Parents were invited to virtually join Head of the Upper School Scott Small for Morning Sessions with Small as he discussed the ways that MICDS fosters faculty professional development and supports both our new and established teachers. Small welcomed everyone to the session and introduced Aaron Proctor, Upper School Math and History & Social Sciences Teacher (he teaches AP Psychology) and Elizabeth Helfant, Coordinator of Pedagogical Innovation.
Small explained that MICDS hires both experienced teachers and those who arrive with promise and potential, and that it’s important to onboard and support new faculty members along with continuing to develop veteran teachers. Proctor and Helfant are both integral members of the community that ensure new faculty are successfully onboarded and that teachers are kept up to date with best practices proven over and also best emerging practices.
Proctor began by talking about the excitement that comes with the arrival of new teachers each year. “We, as a faculty collective, are molded in new ways by new friends each year,” he said, and pointed out that while we use US to denote Upper School, he sees a double meaning. “There’s a new ‘us’ each year.” He channels that passion and excitement into his new role of Upper School Faculty Program Coordinator, the work of which begins the summer before each new school year. He begins by reaching out to newly hired teachers and helping them transition to MICDS, which may include supporting them as they move to St. Louis. Teachers at MICDS have a robust support structure that includes teaching teams, mentors, department chairs, and division heads, all of whom work to support new faculty. Proctor helps make those connections and organize all the components to ensure that new teachers have the resources and relationships they need to thrive.
He also spoke about the MICDS tradition of conducting nationwide searches to find great candidates, who then go through a thorough and vigorous vetting process. He said that being a teacher at MICDS presents unique challenges since the level of excellence expected here is higher than at other schools. He knows that by the time a teacher is hired, they’re ready to join the team and hit the ground running, and he loves helping them through the transition. “The School provides me awesome new friends to work with each year and I learn as much from them as they learn from me,” he said.
Faculty meet regularly throughout the school year to discuss a variety of topics that include, for example, the MICDS community, relationships, and communication; grade reporting; student-parent-teacher conferences; Honor Council; Advisory; library services; Intercultural Development Inventory; professional development; and more. On Monday, teachers will meet to discuss the recent student survey results. Proctor explained that in addition to hearing the quantitative and qualitative results, they’ll discuss how to use the data well. “Receiving feedback is itself a skill we can grow,” he said. “How do we use the numbers and the words that come back to us?”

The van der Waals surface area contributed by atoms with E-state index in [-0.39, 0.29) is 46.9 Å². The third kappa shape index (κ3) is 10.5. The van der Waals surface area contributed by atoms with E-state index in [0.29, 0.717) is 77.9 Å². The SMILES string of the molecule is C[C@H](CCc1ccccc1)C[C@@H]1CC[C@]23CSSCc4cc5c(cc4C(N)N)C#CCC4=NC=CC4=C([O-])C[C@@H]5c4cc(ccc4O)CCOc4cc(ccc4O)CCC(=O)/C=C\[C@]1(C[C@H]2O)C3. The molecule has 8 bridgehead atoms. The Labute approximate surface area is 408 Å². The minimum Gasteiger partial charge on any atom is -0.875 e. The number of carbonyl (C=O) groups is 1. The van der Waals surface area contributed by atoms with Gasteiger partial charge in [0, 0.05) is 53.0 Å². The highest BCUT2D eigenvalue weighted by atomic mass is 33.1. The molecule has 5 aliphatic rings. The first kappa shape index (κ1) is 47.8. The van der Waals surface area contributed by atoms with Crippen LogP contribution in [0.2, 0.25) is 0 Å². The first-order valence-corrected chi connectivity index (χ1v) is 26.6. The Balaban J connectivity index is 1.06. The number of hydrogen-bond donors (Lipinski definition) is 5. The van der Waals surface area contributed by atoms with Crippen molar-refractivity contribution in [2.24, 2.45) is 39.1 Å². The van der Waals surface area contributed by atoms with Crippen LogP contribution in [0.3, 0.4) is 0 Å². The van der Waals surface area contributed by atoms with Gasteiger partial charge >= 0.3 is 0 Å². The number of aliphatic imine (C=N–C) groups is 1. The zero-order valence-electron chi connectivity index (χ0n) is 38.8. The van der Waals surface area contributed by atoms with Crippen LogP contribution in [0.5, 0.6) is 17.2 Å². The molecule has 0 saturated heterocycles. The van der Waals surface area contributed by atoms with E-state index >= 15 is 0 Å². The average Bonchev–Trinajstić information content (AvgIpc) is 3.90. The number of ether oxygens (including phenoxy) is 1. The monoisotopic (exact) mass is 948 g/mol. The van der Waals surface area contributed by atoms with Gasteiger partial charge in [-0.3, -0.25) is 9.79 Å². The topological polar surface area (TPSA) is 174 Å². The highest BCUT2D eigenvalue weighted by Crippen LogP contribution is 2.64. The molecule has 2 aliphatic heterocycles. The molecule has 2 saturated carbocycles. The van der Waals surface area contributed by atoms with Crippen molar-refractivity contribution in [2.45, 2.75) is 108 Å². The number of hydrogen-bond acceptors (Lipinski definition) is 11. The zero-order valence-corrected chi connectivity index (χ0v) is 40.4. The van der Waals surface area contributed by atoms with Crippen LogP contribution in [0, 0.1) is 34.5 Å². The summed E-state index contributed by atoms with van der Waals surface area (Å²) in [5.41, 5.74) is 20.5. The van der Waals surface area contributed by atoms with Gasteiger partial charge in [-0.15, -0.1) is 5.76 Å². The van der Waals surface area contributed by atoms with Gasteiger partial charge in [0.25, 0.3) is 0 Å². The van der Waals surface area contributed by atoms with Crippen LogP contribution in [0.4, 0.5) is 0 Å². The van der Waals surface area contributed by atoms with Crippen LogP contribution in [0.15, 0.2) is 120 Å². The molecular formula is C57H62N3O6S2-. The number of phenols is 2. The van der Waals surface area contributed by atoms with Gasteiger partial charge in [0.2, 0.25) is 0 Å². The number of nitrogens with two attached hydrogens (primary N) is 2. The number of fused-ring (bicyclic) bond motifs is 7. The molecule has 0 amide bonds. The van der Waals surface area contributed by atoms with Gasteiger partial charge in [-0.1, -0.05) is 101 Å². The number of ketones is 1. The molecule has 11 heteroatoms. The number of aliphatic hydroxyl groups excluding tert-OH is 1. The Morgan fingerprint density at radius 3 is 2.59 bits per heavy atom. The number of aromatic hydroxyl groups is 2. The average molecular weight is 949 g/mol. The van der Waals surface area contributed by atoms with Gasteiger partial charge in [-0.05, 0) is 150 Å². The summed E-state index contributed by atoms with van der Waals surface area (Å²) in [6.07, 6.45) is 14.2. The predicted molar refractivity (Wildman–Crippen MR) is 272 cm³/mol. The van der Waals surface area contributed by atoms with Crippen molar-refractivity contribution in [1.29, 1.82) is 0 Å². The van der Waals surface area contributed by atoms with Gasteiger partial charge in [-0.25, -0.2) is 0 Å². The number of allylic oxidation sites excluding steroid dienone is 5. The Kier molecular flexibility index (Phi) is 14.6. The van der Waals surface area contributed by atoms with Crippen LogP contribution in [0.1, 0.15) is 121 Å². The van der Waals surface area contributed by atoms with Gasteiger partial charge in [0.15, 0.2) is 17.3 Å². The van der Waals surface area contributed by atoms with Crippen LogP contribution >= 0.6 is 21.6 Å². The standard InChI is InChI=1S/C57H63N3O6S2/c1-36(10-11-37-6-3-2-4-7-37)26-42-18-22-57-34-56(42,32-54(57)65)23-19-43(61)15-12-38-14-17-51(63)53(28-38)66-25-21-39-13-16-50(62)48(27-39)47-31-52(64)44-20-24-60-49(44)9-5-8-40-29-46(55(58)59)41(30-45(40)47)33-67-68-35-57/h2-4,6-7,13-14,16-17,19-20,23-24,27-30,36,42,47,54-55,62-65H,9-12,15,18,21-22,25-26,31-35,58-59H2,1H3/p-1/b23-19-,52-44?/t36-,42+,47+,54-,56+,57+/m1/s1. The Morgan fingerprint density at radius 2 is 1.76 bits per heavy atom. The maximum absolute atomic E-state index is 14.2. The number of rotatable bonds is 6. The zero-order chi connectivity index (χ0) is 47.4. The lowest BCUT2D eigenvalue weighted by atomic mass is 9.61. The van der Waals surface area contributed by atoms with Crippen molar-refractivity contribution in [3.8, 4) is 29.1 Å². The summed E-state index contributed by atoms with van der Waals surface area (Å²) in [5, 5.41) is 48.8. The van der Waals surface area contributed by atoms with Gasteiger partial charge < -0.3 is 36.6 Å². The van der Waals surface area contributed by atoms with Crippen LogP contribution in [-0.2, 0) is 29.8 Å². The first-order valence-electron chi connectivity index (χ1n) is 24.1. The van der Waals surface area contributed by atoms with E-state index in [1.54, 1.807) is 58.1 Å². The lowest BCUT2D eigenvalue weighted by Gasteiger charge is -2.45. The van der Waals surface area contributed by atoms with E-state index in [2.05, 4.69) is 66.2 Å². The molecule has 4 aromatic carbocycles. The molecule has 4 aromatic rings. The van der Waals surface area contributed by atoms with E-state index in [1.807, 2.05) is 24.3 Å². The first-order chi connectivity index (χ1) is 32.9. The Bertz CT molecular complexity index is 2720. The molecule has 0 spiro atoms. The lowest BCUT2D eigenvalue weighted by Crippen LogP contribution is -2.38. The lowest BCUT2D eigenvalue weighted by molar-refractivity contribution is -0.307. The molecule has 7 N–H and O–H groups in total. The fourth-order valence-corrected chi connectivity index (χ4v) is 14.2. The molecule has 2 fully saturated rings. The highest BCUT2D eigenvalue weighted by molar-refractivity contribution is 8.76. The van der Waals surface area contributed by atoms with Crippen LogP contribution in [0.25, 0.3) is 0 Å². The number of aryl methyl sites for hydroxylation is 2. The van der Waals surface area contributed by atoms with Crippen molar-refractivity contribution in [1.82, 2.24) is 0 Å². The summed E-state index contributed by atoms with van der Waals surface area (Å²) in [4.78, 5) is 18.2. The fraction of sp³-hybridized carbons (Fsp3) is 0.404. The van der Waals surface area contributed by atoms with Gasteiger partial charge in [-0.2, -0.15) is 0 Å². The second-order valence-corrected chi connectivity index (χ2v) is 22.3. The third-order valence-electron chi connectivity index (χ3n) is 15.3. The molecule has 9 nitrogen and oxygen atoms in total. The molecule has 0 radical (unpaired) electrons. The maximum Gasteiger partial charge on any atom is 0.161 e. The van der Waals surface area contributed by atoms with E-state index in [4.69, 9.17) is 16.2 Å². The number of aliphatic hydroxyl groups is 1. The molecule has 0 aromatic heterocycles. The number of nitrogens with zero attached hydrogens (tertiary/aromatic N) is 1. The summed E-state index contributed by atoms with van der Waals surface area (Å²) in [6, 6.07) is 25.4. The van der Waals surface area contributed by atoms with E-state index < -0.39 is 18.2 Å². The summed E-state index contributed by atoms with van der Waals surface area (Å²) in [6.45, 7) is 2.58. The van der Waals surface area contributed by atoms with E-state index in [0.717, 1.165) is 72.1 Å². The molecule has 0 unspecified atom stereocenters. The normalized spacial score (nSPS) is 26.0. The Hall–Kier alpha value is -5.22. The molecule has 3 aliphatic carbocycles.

Teachers also spend time discussing the MICDS community, relationships, and communication. Proctor explained that it’s the first thing the faculty talk about, including discussions on the variety of stakeholders among students and parents and how to effectively communicate with everyone. “We deeply appreciate your support and partnership,” he said. “I talk about this a lot at this meeting about our parent partnership. I talk about how you trust us as experts about education and we trust you as experts about your kid, and we work together.” He shared that he often uses the fitness center by the MAC and that near the water fountain in the 5th grade hallway near the fitness center door, someone has hung a sign that says, “Be a good human.” Proctor said, “It’s a simple take on our core mission. My role is to help our faculty become better humans and, in turn, they help our students become better humans.”
The pandemic has changed how we all work, of course, and for teachers it’s no different. “We all feel like first year teachers again this year,” Proctor said. “We’ve had to vastly increase student supervision, especially during lunch and study halls and before school. We’re eating together now!” Teachers have also had to scrutinize their pedagogy, learning (or re-learning) how to teach in this new, hybrid model. Proctor views all these challenges positively. He said, “One of the reasons I love the call of education is the new challenges we face each year. Most of us are viewing this as a growth opportunity; we are getting better as teachers, new and returning faculty alike.”
Proctor shared that MICDS invests time and resources in the recruitment and retention of teachers. “I feel honored to be a part of this process,” he said, and emphasized that the commitment to teachers and their continuing development is felt from leadership and very much appreciated.